Zeitwerk is the new code loader engine used in Rails 6. It’s meant to be the new default for all Rails 6+ projects replacing the old classic engine.
If we judge by its features, Zeitwerk mode seems to behave pretty much the same as the previous classic mode. The basics are very similar: models, controllers, helpers and so forth will continue to be autoloaded, reloaded and eager loaded as they have always been.
However, the main difference resides in the implementation. Zeitwerk uses a better strategy for loading things, which solves all of the known gotchas that classic mode carries.
The purpose of this post is to explain how someone would install Stimulus JS in an existing Rails application and show some examples/recommendations on how to organize code within it.
This article is not to about explaining the Stimulus JS framework. If you are beginning with Stimulus, I’d recommend checking out their getting started guide, which is super lightweight and very easy to read.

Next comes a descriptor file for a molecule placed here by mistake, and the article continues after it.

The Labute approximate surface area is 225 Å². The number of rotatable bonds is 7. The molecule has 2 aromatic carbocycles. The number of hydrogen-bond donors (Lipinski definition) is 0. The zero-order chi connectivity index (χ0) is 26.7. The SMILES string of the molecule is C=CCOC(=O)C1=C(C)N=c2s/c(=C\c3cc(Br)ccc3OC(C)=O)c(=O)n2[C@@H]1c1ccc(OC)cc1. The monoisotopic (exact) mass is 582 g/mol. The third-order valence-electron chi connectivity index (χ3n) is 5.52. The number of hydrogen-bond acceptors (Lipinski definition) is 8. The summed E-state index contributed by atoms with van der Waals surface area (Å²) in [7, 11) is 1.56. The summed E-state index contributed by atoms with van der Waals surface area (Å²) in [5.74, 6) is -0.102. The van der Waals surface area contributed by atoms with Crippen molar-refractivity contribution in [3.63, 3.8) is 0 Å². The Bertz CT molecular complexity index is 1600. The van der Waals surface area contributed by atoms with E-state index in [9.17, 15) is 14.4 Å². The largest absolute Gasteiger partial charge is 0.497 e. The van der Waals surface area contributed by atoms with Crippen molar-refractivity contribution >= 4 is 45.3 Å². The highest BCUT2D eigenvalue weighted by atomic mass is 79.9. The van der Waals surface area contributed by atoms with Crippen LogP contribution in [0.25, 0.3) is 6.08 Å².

Using Stimulus inside a Rails app should be fairly easy. Depending on your application stack, the installation can be a little different. …
As announced in Rails 5.2.0 release candidate, Rails 5.2 will go out with a brand new
credentials API that will eventually replace the current
The intention behind this change is mainly to remove some of the confusion introduced by the combinations of
SECRET_BASE_KEY used in earlier versions of Rails, and attempt to unify everything using a more straightforward approach.
From now on, Rails 5.2 will only intend to use these two files instead:
When you upgrade Rails to v5.2, the file where you are going to store all your private credentials is…